Road Trip through Rabun

Road Trip through Rabun
The adventurous traveler will find subtle references to the beauty of Rabun County it the names of the communities there; names that resonate and beckon, such as Persimmon Creek, Rabun Gap, Sky Valley, Tallulah Falls, Tiger.  The fertile forested earth of the Southern Appalachian Mountains folds down steep mountains to embracing coves that roll toward valley floors veined with creeks and rivers that feed the county’s five lakes. With all this beauty, the traveler will also be rewarded with a rich history, produce and products that are nourished by the ancient soils, art, and implements made by local hands, and authentic welcoming hospitality.

From north to south Rabun County’s incorporated communities are strung like pearls along Georgia Highway 441.  Just below the North Carolina/Georgia line, the City of Dillard welcomes southbound visitors to Georgia and the original Farm-to-Table restaurant of Rabun County.  The iconic Dillard House has pleased the palates of all ages since 1917.  Though the Dillard family no longer farms, they actively support local farmers and often personally select the produce that comes into the kitchen.

If travelers are seeking higher ground, they can take Hwy. 246 east from Dillard and climb steeply to the Sky Valley overlook.  Below, Rabun County spreads south showing off the farms and communities surrounded by the beautiful blue hue of the Blue Ridge Mountains and facing the Eastern Continental Divide.  Continuing on Georgia Highway 246 visitors enter the City of Sky Valley, Georgia’s highest elevation city.  The community, situated halfway between Dillard and Highlands, NC, prides itself in being the coolest place to play golf in Georgia.

Continuing south on Hwy 441, the valley opens to its broadest at Rabun Gap.  Here the historic Rabun Gap Nacoochee School spreads across hilly terrain and many mistakes the beautiful architecture for a college campus. The student body includes local, national and international students who add vitality to the county with their programs such as the annual student conceived, directed and performed Cirque program.

Mountain City, a uniquely situated recreation and retirement haven, is also the Gateway to Black Rock Mountain State Park.  One of three state parks located in Rabun County, Blackrock is the highest state park in Georgia.  With its scenic forest, quaint cabins, and hiking trails, it is the recreational jewel of the area.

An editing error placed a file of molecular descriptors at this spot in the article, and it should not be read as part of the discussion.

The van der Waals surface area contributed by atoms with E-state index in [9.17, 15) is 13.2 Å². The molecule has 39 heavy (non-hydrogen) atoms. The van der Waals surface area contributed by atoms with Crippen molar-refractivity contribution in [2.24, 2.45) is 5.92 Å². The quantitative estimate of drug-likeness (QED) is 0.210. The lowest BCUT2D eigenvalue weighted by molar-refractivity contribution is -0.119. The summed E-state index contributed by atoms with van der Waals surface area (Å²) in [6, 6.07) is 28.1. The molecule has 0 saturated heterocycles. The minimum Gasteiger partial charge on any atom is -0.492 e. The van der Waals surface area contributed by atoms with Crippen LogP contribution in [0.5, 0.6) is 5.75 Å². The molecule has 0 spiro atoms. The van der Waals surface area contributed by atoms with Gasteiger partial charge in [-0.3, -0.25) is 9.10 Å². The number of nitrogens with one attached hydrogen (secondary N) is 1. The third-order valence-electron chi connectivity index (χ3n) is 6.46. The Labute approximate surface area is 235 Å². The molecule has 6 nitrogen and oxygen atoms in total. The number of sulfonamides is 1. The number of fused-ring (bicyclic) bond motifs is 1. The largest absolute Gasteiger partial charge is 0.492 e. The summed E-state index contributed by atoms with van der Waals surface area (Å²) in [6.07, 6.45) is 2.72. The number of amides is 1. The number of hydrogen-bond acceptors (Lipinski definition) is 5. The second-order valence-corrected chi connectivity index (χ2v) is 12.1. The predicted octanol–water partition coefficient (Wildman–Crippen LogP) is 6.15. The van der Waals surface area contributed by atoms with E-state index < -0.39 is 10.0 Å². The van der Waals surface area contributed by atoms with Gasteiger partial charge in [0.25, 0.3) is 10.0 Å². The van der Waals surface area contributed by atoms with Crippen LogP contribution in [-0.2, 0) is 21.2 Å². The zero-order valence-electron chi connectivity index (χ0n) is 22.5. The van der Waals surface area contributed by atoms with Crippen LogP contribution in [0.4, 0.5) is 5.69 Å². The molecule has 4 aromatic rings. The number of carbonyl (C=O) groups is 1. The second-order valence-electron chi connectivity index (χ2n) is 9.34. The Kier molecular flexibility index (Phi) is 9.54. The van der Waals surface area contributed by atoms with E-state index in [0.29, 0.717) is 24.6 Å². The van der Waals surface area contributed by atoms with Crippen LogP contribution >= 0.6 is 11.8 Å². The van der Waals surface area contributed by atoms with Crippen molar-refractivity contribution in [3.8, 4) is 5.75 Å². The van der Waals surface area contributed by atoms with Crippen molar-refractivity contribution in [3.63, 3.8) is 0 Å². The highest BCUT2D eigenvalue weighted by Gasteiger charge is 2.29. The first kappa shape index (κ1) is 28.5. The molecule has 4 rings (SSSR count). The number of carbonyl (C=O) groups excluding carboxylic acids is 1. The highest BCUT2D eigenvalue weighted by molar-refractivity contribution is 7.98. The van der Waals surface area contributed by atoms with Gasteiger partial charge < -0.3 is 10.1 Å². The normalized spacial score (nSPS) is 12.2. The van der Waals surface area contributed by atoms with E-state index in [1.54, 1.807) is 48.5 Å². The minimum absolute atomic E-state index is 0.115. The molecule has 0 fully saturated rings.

Originally known as the “Dividings”, the City of Clayton (and County Seat) sits prominently where two of the three major Cherokee trails cross in the heart of the County.  Today is known as the east-west Highway 76 and the north-south Highway 441, these are the major arteries that provide the County and Clayton with easy access to the entire Northeast Georgia region.  Under the brow of Black Rock Mountain, the city is the hub of commerce with boutique shopping, fresh and local dining, and unique owner-operated shops and galleries.

The town of Tiger is the geographic center of the county and is reached via Old Historic Highway441.  Two popular legends describe how the town got its name.  One is that it was named for Tiger Tail, a Cherokee chief.  The second (and more likely) story is that the name came from the cry of nocturnal panthers that used to roam these mountains.  Some say they still do.

Historic Lakemont Village – “A New Community built on Old Foundations”, featuring renovated and restored buildings from the early 1900’s, Historic Lakemont Village is a must-see stop when visiting the Northeast Georgia Mountains. The village itself is a unique collection of art galleries and antique vendors, a small day spa and a charming market/deli sitting on the very edge of Old Historic Highway 441.

Returning to the parallel “new” Hwy. 441 the journey continues to the small city of Tallulah Falls, the oldest incorporated city in the county.  By the middle of the 19th century, the city became known as the “Niagara of the South” and boasted a vital tourism economy.  It is perched on the edge of the Tallulah Gorge, one of the most spectacular canyons in the eastern United States and listed as one of the Seven Wonders of Georgia. At three miles long and nearly 1,000 feet deep, visitors can hike rim trails to several overlooks or can hike to the gorge floor (with free permit). A suspension bridge, located 80 feet above the rocky bottom, provides spectacular views of the river and waterfalls and offers great photography opportunities.

Leaving Tallulah Falls travelers will see the beautiful forested mountains of Rabun County in their rearview mirrors.  Having made the journey, it will be clear why Rabun County, Georgia is The Natural Choice for recreation, for relaxation, for a lifetime.